The Libeskind Jewish Museum in Berlin, the unpresentable and experience
Keywords:Libeskind, Jewish museum, the 'real', Holocaust, sublime, 'earth', the unrepresentable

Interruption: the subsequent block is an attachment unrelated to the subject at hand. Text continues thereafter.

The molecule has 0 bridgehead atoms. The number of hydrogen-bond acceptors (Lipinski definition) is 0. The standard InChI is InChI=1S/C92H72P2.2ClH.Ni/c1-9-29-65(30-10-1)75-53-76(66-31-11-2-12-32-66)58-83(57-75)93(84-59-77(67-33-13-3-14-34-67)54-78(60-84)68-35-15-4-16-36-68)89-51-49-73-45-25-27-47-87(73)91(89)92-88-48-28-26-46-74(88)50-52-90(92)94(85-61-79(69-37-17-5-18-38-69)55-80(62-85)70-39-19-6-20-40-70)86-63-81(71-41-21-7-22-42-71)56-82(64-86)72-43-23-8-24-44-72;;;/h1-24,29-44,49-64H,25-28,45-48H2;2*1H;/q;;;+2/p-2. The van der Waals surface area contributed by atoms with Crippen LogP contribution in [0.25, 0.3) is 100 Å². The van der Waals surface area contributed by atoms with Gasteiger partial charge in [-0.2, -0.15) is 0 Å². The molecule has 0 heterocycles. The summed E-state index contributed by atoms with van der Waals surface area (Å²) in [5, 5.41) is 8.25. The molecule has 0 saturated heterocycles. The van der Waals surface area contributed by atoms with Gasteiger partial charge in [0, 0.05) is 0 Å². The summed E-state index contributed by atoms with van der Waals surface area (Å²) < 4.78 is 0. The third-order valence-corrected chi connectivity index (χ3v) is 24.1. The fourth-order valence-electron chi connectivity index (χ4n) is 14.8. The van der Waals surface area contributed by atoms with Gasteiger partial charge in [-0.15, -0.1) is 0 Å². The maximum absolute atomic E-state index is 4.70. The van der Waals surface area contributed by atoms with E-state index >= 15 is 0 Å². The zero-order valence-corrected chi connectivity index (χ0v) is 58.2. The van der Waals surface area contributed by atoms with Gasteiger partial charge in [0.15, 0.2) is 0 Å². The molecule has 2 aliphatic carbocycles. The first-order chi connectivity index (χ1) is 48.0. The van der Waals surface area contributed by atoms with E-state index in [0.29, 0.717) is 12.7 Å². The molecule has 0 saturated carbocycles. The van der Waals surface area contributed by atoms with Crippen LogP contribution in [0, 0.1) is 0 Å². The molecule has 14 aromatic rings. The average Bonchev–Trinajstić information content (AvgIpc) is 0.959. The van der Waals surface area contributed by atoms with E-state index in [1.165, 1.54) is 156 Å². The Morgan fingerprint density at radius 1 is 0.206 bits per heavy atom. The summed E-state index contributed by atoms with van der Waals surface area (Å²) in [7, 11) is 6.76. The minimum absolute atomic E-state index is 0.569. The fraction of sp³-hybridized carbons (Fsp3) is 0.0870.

This paper is an attempt to interpret the design or spatial modulation of an important work of architecture in Berlin, Germany, namely Daniel Libeskind’s Jewish Museum. This is done by activating the heuristic potential of a number of relevant concepts from a variety of thinkers. After a brief introduction on modern architecture in Berlin, the focus shifts to this specific building, which is briefly described before interpretively introducing the notions of the ‘real’ in the work of Jacques Lacan – which denotes that which surpasses symbolisation, and is encountered in traumatic experiences – and correlatively, of ‘earth’ in that of Heidegger, which suggests something that only manifests itself in so far as it withdraws from scrutiny. The hermeneutic significance of these concepts for the Jewish Museum is explored, followed by a similar examination of the interpretive relevance of the notions of the ‘unpresentable’, ‘unsayable’ and sublime (Lyotard, Kant) for Libeskind’s building. Given the enormity and unpresentable horror of the event (the Holocaust) indexed by the Jewish Museum, any analysis of the meaning of this building would be incomplete without focusing specifically on the experience(s) afforded to visitors. In this regard the work of Arleen Ionescu on the Jewish Museum – on the significance of its ‘voids’, for example – and the (written) work of Libeskind himself (on the relevance of light, for instance) prove to be invaluable. Finally, Karsten Harries’s insights concerning the ‘ethical function of architecture’, ‘a sense of place’ and ‘community’ are employed to draw together the strands of the present interpretive essay
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